Regarding the other ground of objection, the rule that a defendant in a criminal cause can be tried for no other offense than that charged in the indictment or information is universally recognized, and it is equally well established that in order to convict the defendant of the particular offense charged the prosecution is not allowed to introduce evidence of other offenses for the mere purpose of showing that he is a bad man, and therefore more likely to have committed the offense than if he had been of good character. The prosecution is not even allowed under our law to attack his character by evidence of general repute, except in rebuttal of evidence on that point first introduced by him. But when some distinct offense is so connected with the crime charged in the indictment that proof of the former, in connection with other evidence, would sustain a probable inference of guilt as to the latter, such distinct offense may be proved, — as, for instance, to show a motive on the part of defendant to commit the crime charged, or the intent with which an equivocal act has been done, such as passing a counterfeit bill, or receiving stolen goods. The general rule and its exceptions are very elaborately discussed in the opinion of Justice Werner in the celebrated case of People v. Molineux, 168 N.Y. 290, [ 61 N.E. 286], where many of the principal authorities are cited. The result of the discussion, I think, may be summed up in the proposition that evidence which is relevant to any material fact in issue in a criminal case cannot be excluded because it may prejudice the defendant by proving him guilty of other crimes than that for which he is on trial. (People v. Walters, 98 Cal. 141, [32 P. 864].) The rule as thus stated has been applied in a number of cases decided in this court, of which the following are examples: People v. Lane, 101 Cal. 513, [36 P. 16]; People v. Wilson, 117 Cal. 688, [49 P. 1054]; People v. Valliere, 123 Cal. 576, [56 P. 433]; People v. Brown, 130 Cal. 594, [ 62 P. 1072]. These were all cases in which the prosecution was allowed to prove distinct offenses for the purpose of showing a motive on the part of the defendant to commit the crime charged in the information. But in order to render evidence of this character admissible, it must have a direct tendency, in view of the surrounding circumstances, to prove the motive or intent or other material fact, and whether it is relevant or not is a question for the court; and in several instances this court has reversed convictions for the admission of evidence of distinct offenses, upon the ground that such evidence had no tendency to prove the charge laid in the information. (People v. Lane, 100 Cal. 379, [34 P. 856]; People v. Wright, 144 Cal. 165, [ 77 P. 877].) In People v. Lane it was held that evidence of a distinct substantive offense cannot be received unless there is some clear connection between the two offenses, from which it may be logically inferred that if guilty of one he is also guilty of the other.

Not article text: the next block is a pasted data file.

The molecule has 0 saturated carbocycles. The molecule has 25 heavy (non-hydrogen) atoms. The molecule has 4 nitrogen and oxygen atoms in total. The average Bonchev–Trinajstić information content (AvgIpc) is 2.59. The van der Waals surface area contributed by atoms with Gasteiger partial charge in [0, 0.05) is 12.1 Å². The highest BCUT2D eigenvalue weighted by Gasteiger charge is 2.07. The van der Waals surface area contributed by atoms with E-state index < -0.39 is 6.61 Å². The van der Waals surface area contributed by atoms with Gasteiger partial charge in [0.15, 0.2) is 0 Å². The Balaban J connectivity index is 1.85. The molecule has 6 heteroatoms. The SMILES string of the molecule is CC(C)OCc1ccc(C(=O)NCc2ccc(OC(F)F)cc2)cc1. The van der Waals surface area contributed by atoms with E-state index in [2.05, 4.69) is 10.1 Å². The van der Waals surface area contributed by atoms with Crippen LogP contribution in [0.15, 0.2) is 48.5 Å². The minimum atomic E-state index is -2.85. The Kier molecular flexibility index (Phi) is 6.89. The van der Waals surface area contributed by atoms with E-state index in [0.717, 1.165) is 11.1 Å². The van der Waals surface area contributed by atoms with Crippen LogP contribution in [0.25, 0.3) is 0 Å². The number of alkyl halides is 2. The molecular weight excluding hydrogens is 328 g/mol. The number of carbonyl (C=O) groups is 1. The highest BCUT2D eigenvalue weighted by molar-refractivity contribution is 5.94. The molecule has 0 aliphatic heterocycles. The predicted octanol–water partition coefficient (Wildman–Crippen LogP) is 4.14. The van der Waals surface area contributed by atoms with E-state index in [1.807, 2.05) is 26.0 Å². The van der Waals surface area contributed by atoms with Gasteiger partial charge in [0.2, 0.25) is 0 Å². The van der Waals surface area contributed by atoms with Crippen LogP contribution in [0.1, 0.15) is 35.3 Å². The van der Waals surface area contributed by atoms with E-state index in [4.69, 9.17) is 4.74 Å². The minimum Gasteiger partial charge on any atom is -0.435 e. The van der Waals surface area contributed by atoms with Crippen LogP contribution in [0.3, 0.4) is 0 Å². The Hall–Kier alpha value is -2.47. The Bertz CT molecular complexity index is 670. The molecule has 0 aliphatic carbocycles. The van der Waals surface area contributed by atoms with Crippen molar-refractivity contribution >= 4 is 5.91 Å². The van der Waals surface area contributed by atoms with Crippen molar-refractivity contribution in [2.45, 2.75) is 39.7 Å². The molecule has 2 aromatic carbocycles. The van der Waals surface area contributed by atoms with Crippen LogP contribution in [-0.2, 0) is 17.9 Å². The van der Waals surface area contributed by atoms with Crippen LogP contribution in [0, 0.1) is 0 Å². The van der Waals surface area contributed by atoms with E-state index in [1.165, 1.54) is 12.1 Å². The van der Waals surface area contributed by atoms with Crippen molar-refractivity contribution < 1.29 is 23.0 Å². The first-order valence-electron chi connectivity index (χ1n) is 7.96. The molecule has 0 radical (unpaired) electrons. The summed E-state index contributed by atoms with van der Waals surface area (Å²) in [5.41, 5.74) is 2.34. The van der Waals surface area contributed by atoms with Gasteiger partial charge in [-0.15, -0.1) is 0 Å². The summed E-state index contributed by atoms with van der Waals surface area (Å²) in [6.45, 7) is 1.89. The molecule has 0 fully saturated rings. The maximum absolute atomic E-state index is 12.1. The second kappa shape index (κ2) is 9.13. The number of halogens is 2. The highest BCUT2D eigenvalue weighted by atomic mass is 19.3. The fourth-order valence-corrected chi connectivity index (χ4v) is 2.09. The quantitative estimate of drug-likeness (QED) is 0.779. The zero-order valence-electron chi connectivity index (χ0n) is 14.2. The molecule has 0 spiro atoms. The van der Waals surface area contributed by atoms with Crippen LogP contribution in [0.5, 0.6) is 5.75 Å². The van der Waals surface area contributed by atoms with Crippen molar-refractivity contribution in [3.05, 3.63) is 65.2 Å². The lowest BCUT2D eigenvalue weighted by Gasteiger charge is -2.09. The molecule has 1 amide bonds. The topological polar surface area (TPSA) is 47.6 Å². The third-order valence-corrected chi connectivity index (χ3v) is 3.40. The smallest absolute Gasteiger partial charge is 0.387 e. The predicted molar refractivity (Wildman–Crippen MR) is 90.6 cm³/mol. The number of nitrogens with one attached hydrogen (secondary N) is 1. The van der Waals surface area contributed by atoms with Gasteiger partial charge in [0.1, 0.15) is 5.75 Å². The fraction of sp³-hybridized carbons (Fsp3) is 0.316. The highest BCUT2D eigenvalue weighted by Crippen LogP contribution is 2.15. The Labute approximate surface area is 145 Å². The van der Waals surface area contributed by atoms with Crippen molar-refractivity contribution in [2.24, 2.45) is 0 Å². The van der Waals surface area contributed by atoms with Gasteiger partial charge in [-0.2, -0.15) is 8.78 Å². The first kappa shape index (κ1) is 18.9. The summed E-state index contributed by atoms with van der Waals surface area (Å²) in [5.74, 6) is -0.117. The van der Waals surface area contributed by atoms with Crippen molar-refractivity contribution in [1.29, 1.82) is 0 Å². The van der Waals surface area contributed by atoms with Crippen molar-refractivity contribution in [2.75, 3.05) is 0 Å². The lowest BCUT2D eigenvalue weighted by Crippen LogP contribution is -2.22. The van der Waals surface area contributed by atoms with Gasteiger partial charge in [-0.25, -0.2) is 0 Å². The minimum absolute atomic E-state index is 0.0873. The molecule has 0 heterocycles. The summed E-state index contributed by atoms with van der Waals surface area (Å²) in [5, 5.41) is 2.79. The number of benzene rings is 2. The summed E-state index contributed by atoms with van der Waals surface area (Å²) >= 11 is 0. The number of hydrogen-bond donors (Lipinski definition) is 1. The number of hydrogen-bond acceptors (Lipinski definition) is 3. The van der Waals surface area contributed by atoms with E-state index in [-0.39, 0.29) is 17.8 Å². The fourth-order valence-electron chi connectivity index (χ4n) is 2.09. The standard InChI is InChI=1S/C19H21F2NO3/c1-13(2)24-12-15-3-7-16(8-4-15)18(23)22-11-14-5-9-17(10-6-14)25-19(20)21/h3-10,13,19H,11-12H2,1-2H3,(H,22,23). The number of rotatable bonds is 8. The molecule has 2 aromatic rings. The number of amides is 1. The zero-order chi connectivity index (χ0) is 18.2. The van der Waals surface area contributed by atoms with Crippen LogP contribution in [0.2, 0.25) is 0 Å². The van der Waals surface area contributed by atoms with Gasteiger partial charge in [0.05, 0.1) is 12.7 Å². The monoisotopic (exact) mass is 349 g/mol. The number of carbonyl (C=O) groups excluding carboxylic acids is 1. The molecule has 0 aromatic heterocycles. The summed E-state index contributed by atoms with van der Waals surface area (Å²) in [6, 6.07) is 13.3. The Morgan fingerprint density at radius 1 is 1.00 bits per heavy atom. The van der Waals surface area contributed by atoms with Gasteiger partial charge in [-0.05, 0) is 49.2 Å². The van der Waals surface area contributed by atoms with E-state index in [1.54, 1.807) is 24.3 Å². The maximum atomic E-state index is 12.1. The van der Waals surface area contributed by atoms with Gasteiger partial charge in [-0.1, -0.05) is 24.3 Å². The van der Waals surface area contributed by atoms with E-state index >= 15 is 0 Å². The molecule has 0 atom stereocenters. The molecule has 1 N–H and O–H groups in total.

These cases, and the decisions everywhere, clearly sustain the position of the attorney-general that if the fact of incestuous relations between the defendant and his daughter, in view of the other facts in evidence, did furnish the ground for a logical inference that he desired to put Krieger out of the way, and was willing to murder him in order to bring about that result, then proof of such relations was admissible. On the other hand, the same authorities show with equal unanimity that if the alleged relation between defendant and his daughter had no tendency to establish a motive on the part of defendant to put Krieger out of the way, and therefore avail himself of some pretext for provoking an affray in which he might kill him, the evidence in question was irrelevant, as it was necessarily prejudicial in the highest degree. It becomes necessary, therefore, to examine the grounds upon which it is contended that a motive on the part of defendant to murder Krieger may be inferred from the assumed fact of the incestuous relation with his daughter.